IBM Wednesday began shipping its long-awaited IBM eServer x440.
Retailing for just over $81,000, the x440 runs on up to 16 of Intel's older Foster Xeon MP processors, 8 GB of memory, and two 18GB hard drives.
Armonk, N.Y.-based IBM said its "building-block"-style called XpandonDemand lets customers pay for computing power incrementally as they need it, beginning with four processors and expanding up to 16 processors and 64 GB of memory.
The eServer x440 may run any combination of Microsoft Windows and Linux operating systems within a single SMP configuration, including up to four physical partitions or up to 64 virtual partitions. EServers come with IBM's "Project eLiza" self-healing technology, which keeps systems running through failures. It also performs management tasks, such as Real Time Diagnostics, Software Rejuvenation and Chipkill technology to help predict and repair potential problems without taking the server off line or shutting it down.
The server begins life without an operating system, but IBM has said it would put one in if a customer requested it.
IBM said it is the only major vendor to offer customers a 16-way server based on the Intel Xeon processor MP in a compact, 14-inch high system, while Dell and HP have yet to make generally available eight-way systems based on this processor.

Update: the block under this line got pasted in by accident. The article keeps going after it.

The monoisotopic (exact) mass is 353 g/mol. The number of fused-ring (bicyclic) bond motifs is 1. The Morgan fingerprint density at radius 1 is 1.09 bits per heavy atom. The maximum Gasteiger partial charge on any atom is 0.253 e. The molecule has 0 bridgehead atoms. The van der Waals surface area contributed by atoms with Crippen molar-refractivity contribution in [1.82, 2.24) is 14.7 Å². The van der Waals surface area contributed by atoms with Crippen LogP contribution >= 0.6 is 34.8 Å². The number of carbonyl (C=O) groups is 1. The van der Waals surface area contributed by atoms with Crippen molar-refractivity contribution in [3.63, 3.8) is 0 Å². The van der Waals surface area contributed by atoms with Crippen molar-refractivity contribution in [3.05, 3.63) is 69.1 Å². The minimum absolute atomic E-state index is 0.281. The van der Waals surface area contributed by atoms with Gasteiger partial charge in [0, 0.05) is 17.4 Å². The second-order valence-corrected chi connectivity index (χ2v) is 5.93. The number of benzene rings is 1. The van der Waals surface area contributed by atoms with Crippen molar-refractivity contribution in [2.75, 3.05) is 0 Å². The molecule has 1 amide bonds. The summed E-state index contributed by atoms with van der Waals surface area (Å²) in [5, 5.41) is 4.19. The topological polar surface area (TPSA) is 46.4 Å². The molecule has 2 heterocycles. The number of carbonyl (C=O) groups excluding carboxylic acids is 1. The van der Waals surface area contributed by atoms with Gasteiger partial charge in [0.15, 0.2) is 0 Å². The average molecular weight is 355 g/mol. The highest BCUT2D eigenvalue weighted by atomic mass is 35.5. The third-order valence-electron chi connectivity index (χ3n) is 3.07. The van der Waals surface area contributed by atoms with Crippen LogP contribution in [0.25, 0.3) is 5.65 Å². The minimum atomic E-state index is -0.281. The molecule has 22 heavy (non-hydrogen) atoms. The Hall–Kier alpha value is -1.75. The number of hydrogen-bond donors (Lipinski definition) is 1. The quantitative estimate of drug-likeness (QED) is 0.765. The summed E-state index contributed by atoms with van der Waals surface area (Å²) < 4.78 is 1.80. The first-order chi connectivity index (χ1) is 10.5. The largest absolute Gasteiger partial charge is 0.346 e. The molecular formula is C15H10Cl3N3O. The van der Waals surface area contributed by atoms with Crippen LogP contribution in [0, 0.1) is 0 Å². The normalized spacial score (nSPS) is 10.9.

"HP strongly believes that beyond eight processors, for customers to achieve price and performance scalability, servers require Itanium (IPF) technology," the company released in a statement. "Furthermore, HP has no intention of producing Xeon-based servers over eight processors, specifically 16-ways."
"With IBM's various operating systems, IT professionals are faced with added costs from software migration, additional OS training and licensing fees in the Windows environment. If Windows 2000 Data center and 16-way VMware are the only operating systems available for the x440, customers should know that Windows 2000 Data center at 16-processors is priced at $65,999 with a yearly charge of $22,159 for updates, upgrades and patches for the software alone.
But despite the saber rattling, IBM said it grew revenue nearly three times faster than Dell in Intel processor-based servers in the third quarter of this year compared with the third quarter of last year and also outpaced HP in revenue growth, according to industry analyst IDC's Worldwide Quarterly Server Tracker.
IBM also said it has also surpassed HP as the revenue leader in eight-way Intel processor-based servers in the third quarter of this year, gaining more than 26 points in the third quarter compared to the third quarter of last year, according to the same IDC data.